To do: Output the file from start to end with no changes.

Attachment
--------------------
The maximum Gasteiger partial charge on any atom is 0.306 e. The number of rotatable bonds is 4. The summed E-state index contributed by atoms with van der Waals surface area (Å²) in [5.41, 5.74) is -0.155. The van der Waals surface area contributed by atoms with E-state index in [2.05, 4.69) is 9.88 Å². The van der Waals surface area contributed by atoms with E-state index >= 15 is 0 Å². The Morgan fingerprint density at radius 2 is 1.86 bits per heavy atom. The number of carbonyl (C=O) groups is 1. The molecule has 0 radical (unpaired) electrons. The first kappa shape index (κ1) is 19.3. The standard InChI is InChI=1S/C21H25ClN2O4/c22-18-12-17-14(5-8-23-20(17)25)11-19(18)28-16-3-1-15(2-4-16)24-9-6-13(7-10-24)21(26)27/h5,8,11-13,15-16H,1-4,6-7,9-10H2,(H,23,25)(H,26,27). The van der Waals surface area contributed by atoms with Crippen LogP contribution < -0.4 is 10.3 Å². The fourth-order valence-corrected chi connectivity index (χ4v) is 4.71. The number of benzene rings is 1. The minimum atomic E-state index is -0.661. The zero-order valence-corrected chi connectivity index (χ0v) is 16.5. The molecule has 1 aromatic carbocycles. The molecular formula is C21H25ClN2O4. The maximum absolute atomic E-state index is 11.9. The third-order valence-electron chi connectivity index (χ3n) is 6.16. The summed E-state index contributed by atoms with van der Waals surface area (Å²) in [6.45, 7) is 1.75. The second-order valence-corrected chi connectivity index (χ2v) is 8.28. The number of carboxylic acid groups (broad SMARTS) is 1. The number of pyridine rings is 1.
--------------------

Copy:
The maximum Gasteiger partial charge on any atom is 0.306 e. The number of rotatable bonds is 4. The summed E-state index contributed by atoms with van der Waals surface area (Å²) in [5.41, 5.74) is -0.155. The van der Waals surface area contributed by atoms with E-state index in [2.05, 4.69) is 9.88 Å². The van der Waals surface area contributed by atoms with E-state index >= 15 is 0 Å². The Morgan fingerprint density at radius 2 is 1.86 bits per heavy atom. The number of carbonyl (C=O) groups is 1. The molecule has 0 radical (unpaired) electrons. The first kappa shape index (κ1) is 19.3. The standard InChI is InChI=1S/C21H25ClN2O4/c22-18-12-17-14(5-8-23-20(17)25)11-19(18)28-16-3-1-15(2-4-16)24-9-6-13(7-10-24)21(26)27/h5,8,11-13,15-16H,1-4,6-7,9-10H2,(H,23,25)(H,26,27). The van der Waals surface area contributed by atoms with Crippen LogP contribution < -0.4 is 10.3 Å². The fourth-order valence-corrected chi connectivity index (χ4v) is 4.71. The number of benzene rings is 1. The minimum atomic E-state index is -0.661. The zero-order valence-corrected chi connectivity index (χ0v) is 16.5. The molecule has 1 aromatic carbocycles. The molecular formula is C21H25ClN2O4. The maximum absolute atomic E-state index is 11.9. The third-order valence-electron chi connectivity index (χ3n) is 6.16. The summed E-state index contributed by atoms with van der Waals surface area (Å²) in [6.45, 7) is 1.75. The second-order valence-corrected chi connectivity index (χ2v) is 8.28. The number of carboxylic acid groups (broad SMARTS) is 1. The number of pyridine rings is 1.